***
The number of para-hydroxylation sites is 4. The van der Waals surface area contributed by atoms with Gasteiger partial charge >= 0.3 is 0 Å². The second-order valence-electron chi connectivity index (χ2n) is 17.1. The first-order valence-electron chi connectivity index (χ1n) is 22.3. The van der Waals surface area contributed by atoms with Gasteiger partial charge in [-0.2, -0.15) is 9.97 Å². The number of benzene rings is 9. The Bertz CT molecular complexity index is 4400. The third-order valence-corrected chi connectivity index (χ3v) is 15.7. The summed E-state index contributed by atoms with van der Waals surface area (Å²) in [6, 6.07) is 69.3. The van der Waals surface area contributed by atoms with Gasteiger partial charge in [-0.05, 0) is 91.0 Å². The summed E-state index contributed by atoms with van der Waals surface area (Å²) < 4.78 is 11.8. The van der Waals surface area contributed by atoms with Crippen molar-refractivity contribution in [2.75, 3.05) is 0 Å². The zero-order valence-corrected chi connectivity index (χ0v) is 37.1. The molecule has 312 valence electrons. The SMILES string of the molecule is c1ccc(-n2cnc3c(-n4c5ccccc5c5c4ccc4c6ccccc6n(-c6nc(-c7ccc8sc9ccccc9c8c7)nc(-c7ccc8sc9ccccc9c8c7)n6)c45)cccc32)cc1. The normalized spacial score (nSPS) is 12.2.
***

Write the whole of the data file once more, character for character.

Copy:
The number of para-hydroxylation sites is 4. The van der Waals surface area contributed by atoms with Gasteiger partial charge >= 0.3 is 0 Å². The second-order valence-electron chi connectivity index (χ2n) is 17.1. The first-order valence-electron chi connectivity index (χ1n) is 22.3. The van der Waals surface area contributed by atoms with Gasteiger partial charge in [-0.2, -0.15) is 9.97 Å². The number of benzene rings is 9. The Bertz CT molecular complexity index is 4400. The third-order valence-corrected chi connectivity index (χ3v) is 15.7. The summed E-state index contributed by atoms with van der Waals surface area (Å²) in [6, 6.07) is 69.3. The van der Waals surface area contributed by atoms with Gasteiger partial charge in [-0.05, 0) is 91.0 Å². The summed E-state index contributed by atoms with van der Waals surface area (Å²) < 4.78 is 11.8. The van der Waals surface area contributed by atoms with Crippen molar-refractivity contribution in [2.75, 3.05) is 0 Å². The zero-order valence-corrected chi connectivity index (χ0v) is 37.1. The molecule has 312 valence electrons. The SMILES string of the molecule is c1ccc(-n2cnc3c(-n4c5ccccc5c5c4ccc4c6ccccc6n(-c6nc(-c7ccc8sc9ccccc9c8c7)nc(-c7ccc8sc9ccccc9c8c7)n6)c45)cccc32)cc1. The normalized spacial score (nSPS) is 12.2.